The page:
51,134 research outputs found

    Flow field survey near the rotational plane of an advanced design propeller on a JetStar airplane

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    An investigation was conducted to obtain upper fuselage surface static pressures and boundary layer velocity profiles below the centerline of an advanced design propeller. This investigation documents the upper fuselage velocity flow field in support of the in-flight acoustic tests conducted on a JetStar airplane. Initial results of the boundary layer survey show evidence of an unusual flow disturbance, which is attributed to the two windshield wiper assemblies on the aircraft. The assemblies were removed, eliminating the disturbances from the flow field. This report presents boundary layer velocity profiles at altitudes of 6096 and 9144 m (20,000 and 30,000 ft) and Mach numbers from 0.6 to 0.8, and it investigated the effects of windshield wiper assemblies on these profiles. Because of the unconventional velocity profiles that were obtained with the assemblies mounted, classical boundary layer parameters, such as momentum and displacement thicknesses, are not presented. The effects of flight test variables (Mach number and angles of attack and sideslip) and an advanced design propeller on boundary layer profiles - with the wiper assemblies mounted and removed - are presented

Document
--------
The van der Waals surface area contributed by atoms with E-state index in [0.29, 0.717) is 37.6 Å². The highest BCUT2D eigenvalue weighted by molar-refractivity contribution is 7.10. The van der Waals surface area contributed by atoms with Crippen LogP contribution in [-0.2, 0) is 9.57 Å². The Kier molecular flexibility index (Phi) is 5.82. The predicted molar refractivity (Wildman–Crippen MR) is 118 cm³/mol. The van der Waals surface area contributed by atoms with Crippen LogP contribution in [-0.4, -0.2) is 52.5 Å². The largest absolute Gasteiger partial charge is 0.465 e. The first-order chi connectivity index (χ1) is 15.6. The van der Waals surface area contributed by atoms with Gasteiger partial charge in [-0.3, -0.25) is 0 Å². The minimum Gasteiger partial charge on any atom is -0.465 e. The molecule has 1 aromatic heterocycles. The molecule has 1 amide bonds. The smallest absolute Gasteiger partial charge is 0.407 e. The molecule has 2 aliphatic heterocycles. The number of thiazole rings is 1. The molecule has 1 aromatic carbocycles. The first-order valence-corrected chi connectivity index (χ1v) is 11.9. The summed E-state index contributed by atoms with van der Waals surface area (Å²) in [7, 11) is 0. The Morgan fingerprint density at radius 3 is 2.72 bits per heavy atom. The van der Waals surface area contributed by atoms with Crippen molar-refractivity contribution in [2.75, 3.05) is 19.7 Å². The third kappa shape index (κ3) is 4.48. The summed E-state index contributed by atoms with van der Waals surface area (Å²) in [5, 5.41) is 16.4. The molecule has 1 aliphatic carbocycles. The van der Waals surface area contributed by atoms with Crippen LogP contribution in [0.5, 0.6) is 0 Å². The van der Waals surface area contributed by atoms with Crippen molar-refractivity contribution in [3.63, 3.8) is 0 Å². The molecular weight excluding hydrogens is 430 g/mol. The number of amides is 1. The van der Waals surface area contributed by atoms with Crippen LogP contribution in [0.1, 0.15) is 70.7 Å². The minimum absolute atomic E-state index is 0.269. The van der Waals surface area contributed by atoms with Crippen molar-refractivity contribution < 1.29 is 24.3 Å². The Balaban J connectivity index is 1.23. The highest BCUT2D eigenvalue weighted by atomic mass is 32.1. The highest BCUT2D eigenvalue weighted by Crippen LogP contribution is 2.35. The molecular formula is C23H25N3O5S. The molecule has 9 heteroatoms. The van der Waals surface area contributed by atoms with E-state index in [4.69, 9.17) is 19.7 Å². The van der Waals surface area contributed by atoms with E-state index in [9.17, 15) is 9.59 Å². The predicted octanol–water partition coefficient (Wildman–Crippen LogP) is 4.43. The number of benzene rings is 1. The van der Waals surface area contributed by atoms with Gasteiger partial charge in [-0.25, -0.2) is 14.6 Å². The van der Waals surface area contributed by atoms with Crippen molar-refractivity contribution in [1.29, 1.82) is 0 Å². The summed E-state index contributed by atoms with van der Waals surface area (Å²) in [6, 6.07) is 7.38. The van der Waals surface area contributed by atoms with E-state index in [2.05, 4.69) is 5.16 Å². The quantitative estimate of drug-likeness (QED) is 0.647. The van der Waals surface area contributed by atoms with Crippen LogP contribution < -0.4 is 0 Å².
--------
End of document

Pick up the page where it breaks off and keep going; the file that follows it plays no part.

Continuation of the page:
A 190 by 244 charge-coupled area image sensor with interline transfer organization

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    A 190 x 244 element charge coupled area image sensor has been designed, fabricated and tested. This sensor employs an interline transfer organization and buried n-channel technology. It features a novel on-chip charge integrator and a distributed floating gate amplifier for high and low light level applications. The X-Y element count has been chosen to establish the capability of producing an NTSC compatible video signal. The array size is also compatible with the Super 8 lens format. The first few sample devices have been successfully operated at full video bandwidth for both high and low light levels with the charge amplifier system

    Summary of the effects of engine throttle response on airplane formation-flying qualities

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    A flight evaluation was conducted to determine the effect of engine throttle response characteristics on precision formation-flying qualities. A variable electronic throttle control system was developed and flight-tested on a TF-104G airplane with a J79-11B engine at the NASA Dryden Flight Research Facility. This airplane was chosen because of its known, very favorable thrust response characteristics. Ten research flights were flown to evaluate the effects of throttle gain, time delay, and fuel control rate limiting on engine handling qualities during a demanding precision wing formation task. Handling quality effects of lag filters and lead compensation time delays were also evaluated. The Cooper and Harper Pilot Rating Scale was used to assign levels of handling quality. Data from pilot ratings and comments indicate that throttle control system time delays and rate limits cause significant degradations in handling qualities. Threshold values for satisfactory (level 1) and adequate (level 2) handling qualities of these key variables are presented. These results may provide engine manufacturers with guidelines to assure satisfactory handling qualities in future engine designs